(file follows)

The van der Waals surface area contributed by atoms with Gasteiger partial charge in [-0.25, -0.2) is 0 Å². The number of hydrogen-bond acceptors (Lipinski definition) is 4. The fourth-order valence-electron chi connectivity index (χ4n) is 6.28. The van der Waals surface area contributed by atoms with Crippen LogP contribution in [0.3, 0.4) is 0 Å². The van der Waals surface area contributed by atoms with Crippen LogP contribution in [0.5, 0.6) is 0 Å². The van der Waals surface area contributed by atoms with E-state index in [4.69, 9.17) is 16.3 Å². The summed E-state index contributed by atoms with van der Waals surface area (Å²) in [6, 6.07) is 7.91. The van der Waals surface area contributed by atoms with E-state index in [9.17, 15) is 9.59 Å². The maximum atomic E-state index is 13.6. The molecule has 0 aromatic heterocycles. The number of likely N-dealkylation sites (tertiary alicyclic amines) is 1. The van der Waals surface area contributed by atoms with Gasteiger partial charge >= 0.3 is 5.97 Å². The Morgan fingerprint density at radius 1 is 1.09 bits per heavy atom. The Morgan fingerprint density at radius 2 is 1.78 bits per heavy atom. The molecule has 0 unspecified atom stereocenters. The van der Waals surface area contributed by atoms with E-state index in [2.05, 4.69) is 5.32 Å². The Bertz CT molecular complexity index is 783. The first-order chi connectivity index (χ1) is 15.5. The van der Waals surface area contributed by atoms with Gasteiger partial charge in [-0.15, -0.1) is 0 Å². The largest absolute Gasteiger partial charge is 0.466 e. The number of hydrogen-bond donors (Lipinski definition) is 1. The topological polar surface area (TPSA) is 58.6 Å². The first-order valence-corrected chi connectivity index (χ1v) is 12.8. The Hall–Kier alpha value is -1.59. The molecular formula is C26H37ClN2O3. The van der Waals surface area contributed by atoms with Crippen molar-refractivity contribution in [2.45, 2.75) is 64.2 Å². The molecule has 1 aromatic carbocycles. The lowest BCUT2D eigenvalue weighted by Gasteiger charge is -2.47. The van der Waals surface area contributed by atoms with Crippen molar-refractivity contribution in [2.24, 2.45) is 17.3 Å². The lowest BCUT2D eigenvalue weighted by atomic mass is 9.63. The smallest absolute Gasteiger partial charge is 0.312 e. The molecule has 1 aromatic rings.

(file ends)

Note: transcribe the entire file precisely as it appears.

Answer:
The van der Waals surface area contributed by atoms with Gasteiger partial charge in [-0.25, -0.2) is 0 Å². The number of hydrogen-bond acceptors (Lipinski definition) is 4. The fourth-order valence-electron chi connectivity index (χ4n) is 6.28. The van der Waals surface area contributed by atoms with Crippen LogP contribution in [0.3, 0.4) is 0 Å². The van der Waals surface area contributed by atoms with Crippen LogP contribution in [0.5, 0.6) is 0 Å². The van der Waals surface area contributed by atoms with E-state index in [4.69, 9.17) is 16.3 Å². The summed E-state index contributed by atoms with van der Waals surface area (Å²) in [6, 6.07) is 7.91. The van der Waals surface area contributed by atoms with E-state index in [9.17, 15) is 9.59 Å². The maximum atomic E-state index is 13.6. The molecule has 0 aromatic heterocycles. The number of likely N-dealkylation sites (tertiary alicyclic amines) is 1. The van der Waals surface area contributed by atoms with Gasteiger partial charge >= 0.3 is 5.97 Å². The Morgan fingerprint density at radius 1 is 1.09 bits per heavy atom. The Morgan fingerprint density at radius 2 is 1.78 bits per heavy atom. The molecule has 0 unspecified atom stereocenters. The van der Waals surface area contributed by atoms with E-state index in [2.05, 4.69) is 5.32 Å². The Bertz CT molecular complexity index is 783. The first-order chi connectivity index (χ1) is 15.5. The van der Waals surface area contributed by atoms with Gasteiger partial charge in [-0.15, -0.1) is 0 Å². The largest absolute Gasteiger partial charge is 0.466 e. The number of hydrogen-bond donors (Lipinski definition) is 1. The topological polar surface area (TPSA) is 58.6 Å². The first-order valence-corrected chi connectivity index (χ1v) is 12.8. The Hall–Kier alpha value is -1.59. The molecular formula is C26H37ClN2O3. The van der Waals surface area contributed by atoms with Crippen molar-refractivity contribution in [2.45, 2.75) is 64.2 Å². The molecule has 1 aromatic carbocycles. The lowest BCUT2D eigenvalue weighted by Gasteiger charge is -2.47. The van der Waals surface area contributed by atoms with Crippen molar-refractivity contribution in [2.24, 2.45) is 17.3 Å². The lowest BCUT2D eigenvalue weighted by atomic mass is 9.63. The smallest absolute Gasteiger partial charge is 0.312 e. The molecule has 1 aromatic rings.